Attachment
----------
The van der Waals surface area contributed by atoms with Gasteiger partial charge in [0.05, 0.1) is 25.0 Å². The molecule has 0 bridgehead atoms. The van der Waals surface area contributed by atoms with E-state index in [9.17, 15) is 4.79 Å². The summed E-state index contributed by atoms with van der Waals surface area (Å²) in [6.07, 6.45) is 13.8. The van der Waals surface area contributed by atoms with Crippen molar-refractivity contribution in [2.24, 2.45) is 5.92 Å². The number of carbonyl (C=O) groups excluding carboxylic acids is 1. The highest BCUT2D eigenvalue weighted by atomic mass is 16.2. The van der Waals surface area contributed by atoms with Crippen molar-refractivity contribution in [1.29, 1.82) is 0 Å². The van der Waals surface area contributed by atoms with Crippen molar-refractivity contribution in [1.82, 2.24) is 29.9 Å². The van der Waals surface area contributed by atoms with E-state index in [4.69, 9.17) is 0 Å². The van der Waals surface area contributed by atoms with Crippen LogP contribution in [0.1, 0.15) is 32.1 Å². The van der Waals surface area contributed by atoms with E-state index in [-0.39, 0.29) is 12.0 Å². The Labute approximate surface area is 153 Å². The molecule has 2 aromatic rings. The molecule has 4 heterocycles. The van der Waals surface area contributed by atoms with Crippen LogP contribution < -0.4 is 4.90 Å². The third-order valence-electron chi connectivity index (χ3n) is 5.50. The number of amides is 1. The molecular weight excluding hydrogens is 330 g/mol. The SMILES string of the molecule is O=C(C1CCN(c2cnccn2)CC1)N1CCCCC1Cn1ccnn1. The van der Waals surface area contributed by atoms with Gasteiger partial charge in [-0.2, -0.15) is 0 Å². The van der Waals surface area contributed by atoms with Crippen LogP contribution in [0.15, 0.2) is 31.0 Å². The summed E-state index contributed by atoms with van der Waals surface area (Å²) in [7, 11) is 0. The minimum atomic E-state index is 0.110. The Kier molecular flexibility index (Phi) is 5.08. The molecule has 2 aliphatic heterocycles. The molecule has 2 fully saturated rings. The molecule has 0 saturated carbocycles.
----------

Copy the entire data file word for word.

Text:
The van der Waals surface area contributed by atoms with Gasteiger partial charge in [0.05, 0.1) is 25.0 Å². The molecule has 0 bridgehead atoms. The van der Waals surface area contributed by atoms with E-state index in [9.17, 15) is 4.79 Å². The summed E-state index contributed by atoms with van der Waals surface area (Å²) in [6.07, 6.45) is 13.8. The van der Waals surface area contributed by atoms with Crippen molar-refractivity contribution in [2.24, 2.45) is 5.92 Å². The number of carbonyl (C=O) groups excluding carboxylic acids is 1. The highest BCUT2D eigenvalue weighted by atomic mass is 16.2. The van der Waals surface area contributed by atoms with Crippen molar-refractivity contribution in [1.29, 1.82) is 0 Å². The van der Waals surface area contributed by atoms with Crippen molar-refractivity contribution in [1.82, 2.24) is 29.9 Å². The van der Waals surface area contributed by atoms with E-state index in [4.69, 9.17) is 0 Å². The van der Waals surface area contributed by atoms with Crippen LogP contribution in [0.1, 0.15) is 32.1 Å². The van der Waals surface area contributed by atoms with E-state index in [-0.39, 0.29) is 12.0 Å². The Labute approximate surface area is 153 Å². The molecule has 2 aromatic rings. The molecule has 4 heterocycles. The van der Waals surface area contributed by atoms with Crippen LogP contribution < -0.4 is 4.90 Å². The third-order valence-electron chi connectivity index (χ3n) is 5.50. The number of amides is 1. The molecular weight excluding hydrogens is 330 g/mol. The SMILES string of the molecule is O=C(C1CCN(c2cnccn2)CC1)N1CCCCC1Cn1ccnn1. The van der Waals surface area contributed by atoms with Gasteiger partial charge in [-0.2, -0.15) is 0 Å². The van der Waals surface area contributed by atoms with Crippen LogP contribution in [0.15, 0.2) is 31.0 Å². The summed E-state index contributed by atoms with van der Waals surface area (Å²) in [7, 11) is 0. The minimum atomic E-state index is 0.110. The Kier molecular flexibility index (Phi) is 5.08. The molecule has 2 aliphatic heterocycles. The molecule has 2 fully saturated rings. The molecule has 0 saturated carbocycles.